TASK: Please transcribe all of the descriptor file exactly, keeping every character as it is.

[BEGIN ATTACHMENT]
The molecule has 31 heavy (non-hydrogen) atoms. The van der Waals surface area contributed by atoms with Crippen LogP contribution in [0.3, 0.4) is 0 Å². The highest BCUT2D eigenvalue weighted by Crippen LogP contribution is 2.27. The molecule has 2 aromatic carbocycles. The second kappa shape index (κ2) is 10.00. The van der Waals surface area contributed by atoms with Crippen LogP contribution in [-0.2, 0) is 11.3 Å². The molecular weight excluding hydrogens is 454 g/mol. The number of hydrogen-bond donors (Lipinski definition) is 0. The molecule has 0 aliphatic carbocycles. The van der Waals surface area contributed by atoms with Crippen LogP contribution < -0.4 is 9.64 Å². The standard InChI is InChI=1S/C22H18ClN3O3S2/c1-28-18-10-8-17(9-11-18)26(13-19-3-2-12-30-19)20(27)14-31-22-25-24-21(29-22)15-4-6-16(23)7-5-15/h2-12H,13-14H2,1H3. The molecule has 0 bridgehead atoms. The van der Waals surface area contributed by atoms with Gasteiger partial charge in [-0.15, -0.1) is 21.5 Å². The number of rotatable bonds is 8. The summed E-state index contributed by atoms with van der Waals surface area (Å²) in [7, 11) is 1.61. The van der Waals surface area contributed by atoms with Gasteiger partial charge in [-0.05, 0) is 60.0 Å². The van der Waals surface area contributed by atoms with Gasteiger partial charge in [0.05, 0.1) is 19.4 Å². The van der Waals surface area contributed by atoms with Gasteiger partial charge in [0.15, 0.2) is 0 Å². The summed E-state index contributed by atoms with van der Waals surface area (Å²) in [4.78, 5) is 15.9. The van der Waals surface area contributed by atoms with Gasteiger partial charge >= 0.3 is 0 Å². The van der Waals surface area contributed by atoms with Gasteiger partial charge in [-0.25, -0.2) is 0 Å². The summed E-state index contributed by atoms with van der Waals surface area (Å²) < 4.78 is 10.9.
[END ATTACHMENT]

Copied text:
The molecule has 31 heavy (non-hydrogen) atoms. The van der Waals surface area contributed by atoms with Crippen LogP contribution in [0.3, 0.4) is 0 Å². The highest BCUT2D eigenvalue weighted by Crippen LogP contribution is 2.27. The molecule has 2 aromatic carbocycles. The second kappa shape index (κ2) is 10.00. The van der Waals surface area contributed by atoms with Crippen LogP contribution in [-0.2, 0) is 11.3 Å². The molecular weight excluding hydrogens is 454 g/mol. The number of hydrogen-bond donors (Lipinski definition) is 0. The molecule has 0 aliphatic carbocycles. The van der Waals surface area contributed by atoms with Crippen LogP contribution < -0.4 is 9.64 Å². The standard InChI is InChI=1S/C22H18ClN3O3S2/c1-28-18-10-8-17(9-11-18)26(13-19-3-2-12-30-19)20(27)14-31-22-25-24-21(29-22)15-4-6-16(23)7-5-15/h2-12H,13-14H2,1H3. The molecule has 0 bridgehead atoms. The van der Waals surface area contributed by atoms with Gasteiger partial charge in [-0.15, -0.1) is 21.5 Å². The number of rotatable bonds is 8. The summed E-state index contributed by atoms with van der Waals surface area (Å²) in [7, 11) is 1.61. The van der Waals surface area contributed by atoms with Gasteiger partial charge in [-0.05, 0) is 60.0 Å². The van der Waals surface area contributed by atoms with Gasteiger partial charge in [0.05, 0.1) is 19.4 Å². The van der Waals surface area contributed by atoms with Gasteiger partial charge in [0.15, 0.2) is 0 Å². The summed E-state index contributed by atoms with van der Waals surface area (Å²) in [4.78, 5) is 15.9. The van der Waals surface area contributed by atoms with Gasteiger partial charge >= 0.3 is 0 Å². The van der Waals surface area contributed by atoms with Gasteiger partial charge in [-0.25, -0.2) is 0 Å². The summed E-state index contributed by atoms with van der Waals surface area (Å²) < 4.78 is 10.9.